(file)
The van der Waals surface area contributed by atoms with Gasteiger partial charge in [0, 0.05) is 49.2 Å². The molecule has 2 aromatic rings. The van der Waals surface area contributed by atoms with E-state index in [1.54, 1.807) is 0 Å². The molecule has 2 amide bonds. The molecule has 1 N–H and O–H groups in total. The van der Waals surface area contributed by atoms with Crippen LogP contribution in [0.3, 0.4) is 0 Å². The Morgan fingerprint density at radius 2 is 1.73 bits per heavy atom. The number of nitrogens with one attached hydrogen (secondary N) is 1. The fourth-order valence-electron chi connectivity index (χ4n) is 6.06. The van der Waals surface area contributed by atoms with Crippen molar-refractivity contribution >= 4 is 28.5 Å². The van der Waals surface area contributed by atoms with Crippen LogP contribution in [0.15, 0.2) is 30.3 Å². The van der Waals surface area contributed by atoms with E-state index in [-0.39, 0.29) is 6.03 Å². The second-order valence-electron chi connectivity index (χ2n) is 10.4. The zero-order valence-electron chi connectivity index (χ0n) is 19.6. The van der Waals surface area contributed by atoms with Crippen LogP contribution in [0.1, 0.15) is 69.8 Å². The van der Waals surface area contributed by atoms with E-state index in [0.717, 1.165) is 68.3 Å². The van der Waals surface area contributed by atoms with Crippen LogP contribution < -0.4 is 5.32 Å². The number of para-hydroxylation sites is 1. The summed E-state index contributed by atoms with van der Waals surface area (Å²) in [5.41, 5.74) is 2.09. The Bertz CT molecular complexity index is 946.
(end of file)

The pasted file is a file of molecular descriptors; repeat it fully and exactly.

The van der Waals surface area contributed by atoms with Gasteiger partial charge in [0, 0.05) is 49.2 Å². The molecule has 2 aromatic rings. The van der Waals surface area contributed by atoms with E-state index in [1.54, 1.807) is 0 Å². The molecule has 2 amide bonds. The molecule has 1 N–H and O–H groups in total. The van der Waals surface area contributed by atoms with Crippen LogP contribution in [0.3, 0.4) is 0 Å². The Morgan fingerprint density at radius 2 is 1.73 bits per heavy atom. The number of nitrogens with one attached hydrogen (secondary N) is 1. The fourth-order valence-electron chi connectivity index (χ4n) is 6.06. The van der Waals surface area contributed by atoms with Crippen molar-refractivity contribution >= 4 is 28.5 Å². The van der Waals surface area contributed by atoms with Crippen LogP contribution in [0.15, 0.2) is 30.3 Å². The van der Waals surface area contributed by atoms with E-state index in [-0.39, 0.29) is 6.03 Å². The second-order valence-electron chi connectivity index (χ2n) is 10.4. The zero-order valence-electron chi connectivity index (χ0n) is 19.6. The van der Waals surface area contributed by atoms with Crippen LogP contribution in [0.1, 0.15) is 69.8 Å². The van der Waals surface area contributed by atoms with E-state index in [0.717, 1.165) is 68.3 Å². The van der Waals surface area contributed by atoms with Crippen LogP contribution < -0.4 is 5.32 Å². The number of para-hydroxylation sites is 1. The summed E-state index contributed by atoms with van der Waals surface area (Å²) in [5.41, 5.74) is 2.09. The Bertz CT molecular complexity index is 946.